xmlns:i="http://schemas.microsoft.com/expression/2010/interactivity"
xmlns:ei="http://schemas.microsoft.com/expression/2010/interactions"

The available behaviors are listed in the Assets panel: Blend Behaviors

The easiest way to add the behavior is to just drag and drop it over the element that you want to apply it to and then to configure it using the Properties panel:

Drag and Drop Behavior

Compose Behaviors

The nice thing about Blend Behaviors is that you can compose them. There are 2 parts to a behavior: triggers and actions. Here are some of the available triggers:

Trigger Types

Let’s change the functionality of the app so when you press F5 then the background will change. For this we just need to change the trigger to a KeyTrigger and keep the same action as before:

<i:Interaction.Triggers>
    <ei:KeyTrigger Key="F5">
        <ei:ChangePropertyAction
            PropertyName="Background"
            Value="{DynamicResource MouseOverStateBrushKey}"/>
    </ei:KeyTrigger>
</i:Interaction.Triggers>

We can even change the background using a TimerTrigger after 3000 milliseconds:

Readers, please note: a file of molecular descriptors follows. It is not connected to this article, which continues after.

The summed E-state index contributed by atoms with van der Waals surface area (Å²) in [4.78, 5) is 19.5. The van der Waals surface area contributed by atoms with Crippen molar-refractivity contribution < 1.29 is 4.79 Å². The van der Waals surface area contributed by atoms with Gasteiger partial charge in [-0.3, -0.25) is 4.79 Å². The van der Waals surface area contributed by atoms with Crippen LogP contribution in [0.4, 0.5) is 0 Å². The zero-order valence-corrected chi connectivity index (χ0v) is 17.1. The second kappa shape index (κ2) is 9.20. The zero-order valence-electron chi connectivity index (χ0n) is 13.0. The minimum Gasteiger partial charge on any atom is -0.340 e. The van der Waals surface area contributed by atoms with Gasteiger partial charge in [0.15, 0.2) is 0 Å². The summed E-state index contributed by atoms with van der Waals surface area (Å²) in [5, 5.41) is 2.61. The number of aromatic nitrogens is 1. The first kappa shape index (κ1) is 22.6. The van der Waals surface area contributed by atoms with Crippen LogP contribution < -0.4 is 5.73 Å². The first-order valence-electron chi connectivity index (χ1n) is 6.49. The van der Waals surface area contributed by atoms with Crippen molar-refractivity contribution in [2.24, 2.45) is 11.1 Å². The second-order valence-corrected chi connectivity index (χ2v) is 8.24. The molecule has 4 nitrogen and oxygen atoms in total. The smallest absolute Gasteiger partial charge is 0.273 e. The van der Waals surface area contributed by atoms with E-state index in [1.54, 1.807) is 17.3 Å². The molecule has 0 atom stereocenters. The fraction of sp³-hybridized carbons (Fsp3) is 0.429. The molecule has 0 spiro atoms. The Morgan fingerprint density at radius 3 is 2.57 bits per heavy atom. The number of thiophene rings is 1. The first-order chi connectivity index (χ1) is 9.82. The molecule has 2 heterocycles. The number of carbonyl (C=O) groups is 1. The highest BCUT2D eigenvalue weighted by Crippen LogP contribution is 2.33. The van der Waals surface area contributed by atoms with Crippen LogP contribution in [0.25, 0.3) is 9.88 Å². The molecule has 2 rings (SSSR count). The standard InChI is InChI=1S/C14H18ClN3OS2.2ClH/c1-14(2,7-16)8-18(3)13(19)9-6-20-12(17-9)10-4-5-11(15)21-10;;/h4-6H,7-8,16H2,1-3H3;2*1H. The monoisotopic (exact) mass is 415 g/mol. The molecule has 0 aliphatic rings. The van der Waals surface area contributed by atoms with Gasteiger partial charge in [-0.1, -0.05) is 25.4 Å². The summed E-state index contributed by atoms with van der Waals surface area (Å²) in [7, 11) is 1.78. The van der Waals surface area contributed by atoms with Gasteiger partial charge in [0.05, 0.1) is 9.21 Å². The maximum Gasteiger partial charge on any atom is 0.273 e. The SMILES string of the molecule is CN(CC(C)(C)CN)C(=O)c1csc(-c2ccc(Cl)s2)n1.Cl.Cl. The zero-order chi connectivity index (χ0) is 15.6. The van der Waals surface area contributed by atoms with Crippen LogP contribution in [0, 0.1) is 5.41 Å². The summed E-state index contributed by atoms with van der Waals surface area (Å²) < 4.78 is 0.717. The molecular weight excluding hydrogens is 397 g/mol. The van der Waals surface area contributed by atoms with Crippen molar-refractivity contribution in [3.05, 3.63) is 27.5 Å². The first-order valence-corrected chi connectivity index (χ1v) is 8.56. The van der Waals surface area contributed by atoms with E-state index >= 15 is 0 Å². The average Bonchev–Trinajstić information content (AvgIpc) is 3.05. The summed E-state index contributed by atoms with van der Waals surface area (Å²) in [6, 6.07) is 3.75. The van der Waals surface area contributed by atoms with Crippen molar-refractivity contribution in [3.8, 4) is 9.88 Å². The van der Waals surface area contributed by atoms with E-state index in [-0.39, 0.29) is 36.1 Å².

<i:Interaction.Triggers>
    <ei:TimerTrigger MillisecondsPerTick="3000">
        <ei:ChangePropertyAction
            PropertyName="Background"
            Value="{DynamicResource MouseOverStateBrushKey}"/>
    </ei:TimerTrigger>
</i:Interaction.Triggers>

As you can see, these behaviors are quite flexible! Besides changing the triggers we can also change the actions. In order to keep this blog post as simple as possible without having to create new view models, commands and files I’ll use a CallMethodAction on the Window:

<i:Interaction.Triggers>
    <ei:TimerTrigger MillisecondsPerTick="3000">
        <ei:CallMethodAction
            TargetObject="{Binding RelativeSource={RelativeSource FindAncestor, AncestorType={x:Type local:MainWindow}}}"